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Court name
Supreme Court
Case number
CS 126 of 1994

Gs Pillay & Co Pty Ltd v Sinon (CS 126 of 1994) [1997] SCSC 13 (11 July 1997);

Media neutral citation
[1997] SCSC 13
Perera, J


GS Pillay & Company Pty Ltd v Sinon

(1997) SLR 107


Ramniklal VALABHJI for the Plaintiff

Frank ELIZABETH for the Defendant


Ruling delivered on 11 July 1997 by:


PERERA J:  The instant ruling concerns the validity of a writ of summons served by the Senior Process Officer of this Court in terms of section 295 of the Seychelles Code of Civil Procedure (Cap 213) read with schedule D of the said code.

On 26 May 1994 the attorney for the plaintiff filed a copy of the writ of summons and the endorsements thereon, for the signing of final judgment by this Court: according to the report of service, the writ of summons dated 17 August 1993 had been issued to a process officer for service as an "extra-judicial process" envisaged in section 22 of the previous Courts Act (Cap 93).  That section was repealed by the Administration of Justice Act No. 6 of 1983, and the present practice is that all process for service are tendered by Attorneys at the Registry of this Court for taxation and payment of the necessary fees and thereafter handed over to the process officers for service. This is consistent with section 20(2)(d) of the present Courts Act (Cap 52). However Process Officers still retain the power to serve judicial as well as extra-judicial process as is recognised in section 23(1). Hence service in the instant matter cannot be invalidated as it entails only a fiscal irregularity.


According to the Process Officer's Report, the writ of summons was served on Andre Sinon, the defendant, on 20 August 1993. The writ warned the defendant that unless within 12 days after the service of the writ, inclusive of the day of service, leave to defend was not obtained from a judge; the plaintiff would proceed to judgment and execution.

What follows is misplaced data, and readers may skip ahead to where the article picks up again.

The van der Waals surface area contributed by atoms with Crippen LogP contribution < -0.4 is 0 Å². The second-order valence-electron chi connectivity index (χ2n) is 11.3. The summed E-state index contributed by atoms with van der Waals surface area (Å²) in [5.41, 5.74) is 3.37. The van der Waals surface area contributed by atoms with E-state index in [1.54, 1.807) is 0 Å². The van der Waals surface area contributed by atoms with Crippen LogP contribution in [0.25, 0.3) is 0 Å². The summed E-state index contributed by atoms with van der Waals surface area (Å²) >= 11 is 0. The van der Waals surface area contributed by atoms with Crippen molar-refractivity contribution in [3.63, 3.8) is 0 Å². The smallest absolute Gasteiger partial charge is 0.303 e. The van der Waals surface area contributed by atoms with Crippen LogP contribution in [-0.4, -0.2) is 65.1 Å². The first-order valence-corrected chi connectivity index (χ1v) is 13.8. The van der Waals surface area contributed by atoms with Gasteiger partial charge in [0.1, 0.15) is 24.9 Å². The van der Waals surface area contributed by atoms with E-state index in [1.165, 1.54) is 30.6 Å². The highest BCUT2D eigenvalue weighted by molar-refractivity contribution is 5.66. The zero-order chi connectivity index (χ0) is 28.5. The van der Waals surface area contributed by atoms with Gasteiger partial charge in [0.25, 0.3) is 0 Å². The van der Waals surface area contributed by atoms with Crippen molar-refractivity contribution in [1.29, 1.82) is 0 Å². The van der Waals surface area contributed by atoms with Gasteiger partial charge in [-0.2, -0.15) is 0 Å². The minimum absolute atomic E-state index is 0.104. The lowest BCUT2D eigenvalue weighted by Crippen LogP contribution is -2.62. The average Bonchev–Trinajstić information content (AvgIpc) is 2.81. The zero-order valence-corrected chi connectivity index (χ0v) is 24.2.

The defendant having failed to apply for !eave: the plaintiff applied for final judgment on 26 May 1994, 9 months after the alleged service on the defendant. Judgment was signed on 30 May 1994. Application for execution was filed on 19 December 1994, and the warrant to levy was issued on 9 January 1995. Consequently certain moveables were seized on 22 May 1996 and the defendant was appointed legal guardian.


Prior to the seizure, the Ddfendant filed a motion dated 16 August 1995 seeking to set aside the final judgment on the basis that –


1.    The defendant was never served with summons or writ to attend court.


2.    There is no return of service to show that the defendant was duly served with summons.


Section 297 of the Code of Civil Procedure provides that –


'After judgment the court may, under special circumstances, set aside the judgment and, if necessary, stay or set aside execution, and may give leave to appear to the writ, and to defend the action, if it shall appear reasonable to the court so to do, and on such terms as to the court may seem just.


counsel for the defendant produced the writ of summons which he stated'was served on the defendant and questioned the process officer why he had not signed or dated it.  The process officer replied that the copy served is not signed and that it is on the original writ returned to the attorney that theprocess officer appends his signature and date of service. Hence there is a judicial admission by the attorney as agent of the defendant that the writ of summons was served. It has not been sought to be established that the date of service on the original writ filed in this Court after the defendant had defaulted obtaining leave to defend is incorrect. The specimen form provided in schedule D of the said Code requires the server to make an endorsement "on the writ after service thereof".  This endorsement is the report of service to the person who caused it to be served.  There is no legal requirement that the copy of a writ of summons served on the defendant in a case under summary procedure should be signed and dated by the process server.


Section 295 requires that before final judgment is signed, the dourt must be satisfied that the writ has been personally served on the defendant.  When the Court signed final judgment in this case on 30 May 1994 the Court accepted the report of service of the process officer.  The admission that the writ was served on the defendant shows that the Court had acted on reliable material. Hence the motion dated 16 August 1995 is dismissed.


I find that a subsequent motion dated 24 May 1996 has been filed to stay execution of judgment.  In view of the order made in respect of the motion dated 16 August 1995, that motion is also dismissed.


The process officer shall accordingly proceed with the sale of the items seized.


Theplaintiff will be entitled to costs.



Record:  Civil Side No 126 of 1994